The current findings provide evidence, for the first time, that the combination of our selective REM sleep deprivation method and examination of pCREB expression is an excellent method for the identification of neurochemical phenotypes of physiological REM sleep associated neurons in the brain. The results of this study suggest that the activation of PPT cholinergic cells and cells in the mPRF, PnO, SubCD are involved in the generation of REM sleep. The present results also indicate that the REM-off characteristics of DRN and LC neurons play an integral role in the generation of REM sleep. These data are also consistent with the view that the simultaneous activation of PPT cholinergic cells and inactivation of DRN and LC cells is the primary cellular mechanism for the generation of REM sleep.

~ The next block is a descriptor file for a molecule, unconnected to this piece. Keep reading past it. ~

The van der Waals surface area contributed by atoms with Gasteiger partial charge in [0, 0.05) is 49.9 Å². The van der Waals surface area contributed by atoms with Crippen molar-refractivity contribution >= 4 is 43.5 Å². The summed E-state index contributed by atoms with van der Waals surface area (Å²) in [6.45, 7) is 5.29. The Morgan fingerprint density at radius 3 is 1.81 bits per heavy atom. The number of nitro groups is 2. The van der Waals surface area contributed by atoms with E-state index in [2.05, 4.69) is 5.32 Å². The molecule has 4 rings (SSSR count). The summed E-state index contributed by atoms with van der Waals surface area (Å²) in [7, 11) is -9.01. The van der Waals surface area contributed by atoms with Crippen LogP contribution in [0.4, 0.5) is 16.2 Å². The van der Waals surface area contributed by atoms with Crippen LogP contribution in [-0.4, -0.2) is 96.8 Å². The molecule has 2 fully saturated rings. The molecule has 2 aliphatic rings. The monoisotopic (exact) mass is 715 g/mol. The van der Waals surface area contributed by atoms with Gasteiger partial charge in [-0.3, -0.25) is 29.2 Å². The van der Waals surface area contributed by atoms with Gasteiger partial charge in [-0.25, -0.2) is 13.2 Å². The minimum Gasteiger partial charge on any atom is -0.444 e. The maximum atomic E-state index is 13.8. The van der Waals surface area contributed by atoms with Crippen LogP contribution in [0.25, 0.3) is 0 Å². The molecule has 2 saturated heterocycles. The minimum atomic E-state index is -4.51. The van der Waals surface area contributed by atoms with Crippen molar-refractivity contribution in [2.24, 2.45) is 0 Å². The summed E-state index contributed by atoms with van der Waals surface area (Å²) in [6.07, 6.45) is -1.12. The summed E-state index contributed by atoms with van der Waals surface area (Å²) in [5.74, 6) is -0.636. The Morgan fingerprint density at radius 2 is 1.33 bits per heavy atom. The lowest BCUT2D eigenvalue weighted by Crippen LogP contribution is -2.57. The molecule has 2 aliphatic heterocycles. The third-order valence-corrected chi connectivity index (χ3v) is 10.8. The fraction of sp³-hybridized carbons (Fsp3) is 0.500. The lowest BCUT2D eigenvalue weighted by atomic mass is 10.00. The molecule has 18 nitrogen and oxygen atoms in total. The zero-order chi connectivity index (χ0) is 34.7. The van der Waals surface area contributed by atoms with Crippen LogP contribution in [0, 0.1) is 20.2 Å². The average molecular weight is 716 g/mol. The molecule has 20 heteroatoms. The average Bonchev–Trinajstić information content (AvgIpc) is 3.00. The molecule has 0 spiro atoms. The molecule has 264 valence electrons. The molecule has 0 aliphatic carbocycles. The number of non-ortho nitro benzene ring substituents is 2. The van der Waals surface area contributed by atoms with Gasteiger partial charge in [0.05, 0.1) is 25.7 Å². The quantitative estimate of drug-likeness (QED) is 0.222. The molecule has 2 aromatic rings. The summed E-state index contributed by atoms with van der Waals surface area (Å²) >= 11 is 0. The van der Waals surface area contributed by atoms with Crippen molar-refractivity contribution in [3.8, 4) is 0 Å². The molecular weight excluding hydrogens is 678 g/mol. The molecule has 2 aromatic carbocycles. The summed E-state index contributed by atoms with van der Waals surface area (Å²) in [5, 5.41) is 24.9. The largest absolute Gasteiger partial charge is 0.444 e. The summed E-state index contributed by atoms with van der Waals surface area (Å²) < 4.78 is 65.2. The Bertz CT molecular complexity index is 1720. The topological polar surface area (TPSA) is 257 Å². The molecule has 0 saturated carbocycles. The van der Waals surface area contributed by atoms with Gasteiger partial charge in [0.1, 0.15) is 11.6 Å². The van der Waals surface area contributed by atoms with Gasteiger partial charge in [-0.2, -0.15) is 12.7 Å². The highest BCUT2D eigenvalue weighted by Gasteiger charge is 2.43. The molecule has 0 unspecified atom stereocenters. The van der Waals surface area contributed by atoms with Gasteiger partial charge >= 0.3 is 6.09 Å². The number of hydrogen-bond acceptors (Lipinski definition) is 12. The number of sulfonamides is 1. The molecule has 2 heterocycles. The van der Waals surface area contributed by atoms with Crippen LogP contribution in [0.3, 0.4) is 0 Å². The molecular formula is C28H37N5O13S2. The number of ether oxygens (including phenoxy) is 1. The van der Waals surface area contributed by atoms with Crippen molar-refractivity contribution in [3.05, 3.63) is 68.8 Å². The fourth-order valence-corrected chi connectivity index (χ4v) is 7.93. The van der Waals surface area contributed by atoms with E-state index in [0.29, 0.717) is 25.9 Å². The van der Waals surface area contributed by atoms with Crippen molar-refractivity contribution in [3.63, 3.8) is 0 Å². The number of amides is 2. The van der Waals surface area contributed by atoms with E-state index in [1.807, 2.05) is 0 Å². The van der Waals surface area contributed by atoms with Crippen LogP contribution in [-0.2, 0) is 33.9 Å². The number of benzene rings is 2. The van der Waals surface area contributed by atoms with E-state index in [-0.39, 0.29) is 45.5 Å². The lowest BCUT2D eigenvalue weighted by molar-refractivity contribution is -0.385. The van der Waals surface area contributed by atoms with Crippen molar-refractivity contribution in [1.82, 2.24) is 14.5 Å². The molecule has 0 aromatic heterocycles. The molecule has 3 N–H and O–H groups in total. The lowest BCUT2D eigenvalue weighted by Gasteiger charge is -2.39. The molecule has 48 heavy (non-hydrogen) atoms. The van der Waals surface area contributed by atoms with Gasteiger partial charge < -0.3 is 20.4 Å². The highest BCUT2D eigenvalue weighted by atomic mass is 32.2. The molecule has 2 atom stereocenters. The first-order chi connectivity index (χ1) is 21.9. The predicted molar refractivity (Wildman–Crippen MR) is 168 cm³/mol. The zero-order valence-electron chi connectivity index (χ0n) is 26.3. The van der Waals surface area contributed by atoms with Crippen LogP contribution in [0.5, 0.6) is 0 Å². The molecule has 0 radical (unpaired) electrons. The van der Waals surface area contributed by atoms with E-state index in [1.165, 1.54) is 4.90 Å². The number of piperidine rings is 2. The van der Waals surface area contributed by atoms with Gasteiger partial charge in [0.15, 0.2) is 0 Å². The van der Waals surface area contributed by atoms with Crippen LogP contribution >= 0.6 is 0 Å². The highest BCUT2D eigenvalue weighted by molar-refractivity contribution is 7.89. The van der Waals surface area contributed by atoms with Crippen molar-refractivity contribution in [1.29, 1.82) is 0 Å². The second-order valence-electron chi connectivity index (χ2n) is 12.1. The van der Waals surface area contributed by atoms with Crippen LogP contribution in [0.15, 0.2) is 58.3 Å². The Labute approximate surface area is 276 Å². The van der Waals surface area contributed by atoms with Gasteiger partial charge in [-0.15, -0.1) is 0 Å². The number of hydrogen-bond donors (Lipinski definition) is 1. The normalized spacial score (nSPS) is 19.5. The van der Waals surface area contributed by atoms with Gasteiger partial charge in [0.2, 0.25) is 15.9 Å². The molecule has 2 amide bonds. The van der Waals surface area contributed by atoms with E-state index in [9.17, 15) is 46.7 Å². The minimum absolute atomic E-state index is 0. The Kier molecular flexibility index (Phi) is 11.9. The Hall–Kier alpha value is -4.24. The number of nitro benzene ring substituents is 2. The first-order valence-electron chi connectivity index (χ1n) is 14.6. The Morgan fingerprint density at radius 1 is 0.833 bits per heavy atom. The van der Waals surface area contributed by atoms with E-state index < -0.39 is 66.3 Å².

ACKNOWLEDGEMENTS

This study was supported by NIH research grants MH 59839 and NS 34004.

ABBREVIATIONS

ChAT
choline acetyltransferase
CR
control/baseline REM sleep condition/group
DRN
dorsal raphe nucleus
EEG
electroencephalogram
EMG
electromyogram
HR
high REM sleep condition/group
LC
locus coeruleus nucleus
LDT
laterodorsal tegmental nucleus
LPT
lateral pontine tegmentum
LR
low REM sleep condition/group
mPRF
medial pontine reticular formation
PBS
phosphate-buffered saline
pCREB
phosphorylated cAMP response element-binding protein
PKA
protein kinase A
PnO
pontine reticular nucleus oral
PPT
pedunculopontine tegmental nucleus
REM
rapid eye movement
SubCD
dorsal subcoeruleus nucleus
SWS
slow-wave sleep
vlPAG
ventrolateral periaqueductal gray
W
wakefulness.

Footnotes